Pakistan's Prime Minister Nawaz Sharif is facing probing questions about his spectacular wealth after the massive leak of tax and financial records known as the Panama Papers.
- Transparency International asks Nawaz Sharif to explain how his family maintains fortune
- Panama Papers confirm the Sharif family controls land and property in both Pakistan and London's upmarket Mayfair district
- Opposition politician calls for investigation, PM's son says family has done "nothing wrong"
Mr Sharif, who is believed to be a billionaire twice over, is now being probed by Transparency International as a result of the leaked documents.
The anti-corruption organisation is calling for the Pakistani leader to explain how his family maintains and manages their fortune.
The Panama Papers confirm the Sharif family controls a vast land and property portfolio both in Pakistan, as well as overseas, including several in London's upmarket Mayfair district — stately homes for the super rich and their families.
After being born into wealth, and receiving the best education affluent Pakistani parents could buy, Mr Sharif went on to add to his fortunes while wielding political power.
In the past Mr Sharif has been accused of making looting part of his job description. A case frequently cited is the building of Pakistan's first motorway.
Critics claim Sharif was rewarded with kickbacks.
Two weeks ago, one of his sons, Hussain Sharif, who lives abroad, came clean in an interview about previously undisclosed wealth.
Transparency International said statements of assets of the Sharifs provided to Parliament needed examination.
"Under the law of Pakistan, if any Pakistani is living abroad more than six months, he doesn't have to file income tax return because laws are made to facilitate the corrupt rulers," Transparency International advisor Adel Gilani said.
"The Panama Papers have real very important information, and the Pakistani politicians … they all have assets outside Pakistan," he said.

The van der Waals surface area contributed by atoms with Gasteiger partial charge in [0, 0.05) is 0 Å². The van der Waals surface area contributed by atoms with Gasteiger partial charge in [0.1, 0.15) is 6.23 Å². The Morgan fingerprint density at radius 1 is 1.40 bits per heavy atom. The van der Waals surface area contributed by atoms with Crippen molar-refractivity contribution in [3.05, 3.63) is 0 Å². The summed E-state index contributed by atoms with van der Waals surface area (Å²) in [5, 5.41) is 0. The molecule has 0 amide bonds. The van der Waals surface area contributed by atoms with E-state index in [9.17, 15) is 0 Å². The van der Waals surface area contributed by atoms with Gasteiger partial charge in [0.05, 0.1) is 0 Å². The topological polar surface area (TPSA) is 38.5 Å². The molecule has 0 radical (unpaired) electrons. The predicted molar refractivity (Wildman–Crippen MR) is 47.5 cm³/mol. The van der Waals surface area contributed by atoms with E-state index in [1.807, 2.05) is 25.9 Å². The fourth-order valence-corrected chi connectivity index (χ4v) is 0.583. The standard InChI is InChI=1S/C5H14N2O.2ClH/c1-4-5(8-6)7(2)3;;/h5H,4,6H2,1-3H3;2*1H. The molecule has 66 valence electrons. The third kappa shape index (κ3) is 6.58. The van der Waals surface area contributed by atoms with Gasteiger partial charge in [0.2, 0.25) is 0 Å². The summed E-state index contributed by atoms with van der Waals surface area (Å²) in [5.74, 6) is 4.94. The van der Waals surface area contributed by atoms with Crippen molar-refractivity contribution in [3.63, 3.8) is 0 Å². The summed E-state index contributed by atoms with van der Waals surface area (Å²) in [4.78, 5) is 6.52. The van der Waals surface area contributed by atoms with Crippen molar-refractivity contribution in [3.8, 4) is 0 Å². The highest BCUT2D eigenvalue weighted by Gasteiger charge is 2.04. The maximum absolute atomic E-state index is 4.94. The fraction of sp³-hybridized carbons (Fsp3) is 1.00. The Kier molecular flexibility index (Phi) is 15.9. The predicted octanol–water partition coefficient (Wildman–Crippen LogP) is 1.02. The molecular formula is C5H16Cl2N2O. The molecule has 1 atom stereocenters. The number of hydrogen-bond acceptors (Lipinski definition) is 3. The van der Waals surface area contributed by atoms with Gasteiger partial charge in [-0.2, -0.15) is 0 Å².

Sharif family denies wrongdoing
But Hussain Sharif publicly denied any family involvement in corruption, saying they had done "nothing wrong".
Explainer: Inside the Panama Papers
Why does this matter? Is it illegal? How do they operate? These questions and more are answered in our explainer.
"Those apartments are ours and those offshore companies are also ours," he said in comments aired by private broadcast channel, Geo.
"There is nothing wrong with it and I have never concealed them, nor do I need to do that.
"It is according to British law and laws of other countries that it is a legal way to avoid unnecessary tax via offshore companies."
Hussain Sharif said he left Pakistan in 1992 and was therefore not a resident, adding Pakistani tax law meant "if you are not staying in Pakistan for more than 138 days, then you are not required to declare your assets".
Pakistani Opposition calls for investigation
Meanwhile, Pakistani Opposition politician Imran Khan called for the National Accountability Bureau (NAB) to investigate the Sharif family finances.
"How much is your income? How much are you taxed? How much money to you have overseas?," Mr Khan asked when launching his attack on the Prime Minister.
"I'll demand of Nawaz Sharif, please declare all your assets."
Hussain Sharif responded to Mr Khan's call by saying: "We voluntarily present ourselves before it or any other judicial and investigative institution in Pakistan."
He also issued a challenge to Mr Khan, calling on him to provide "proof that the Prime Minister has not declared his assets".
"If he is successful in that then we are ready to accept our fault and undergo punishment," Hussain Sharif said.
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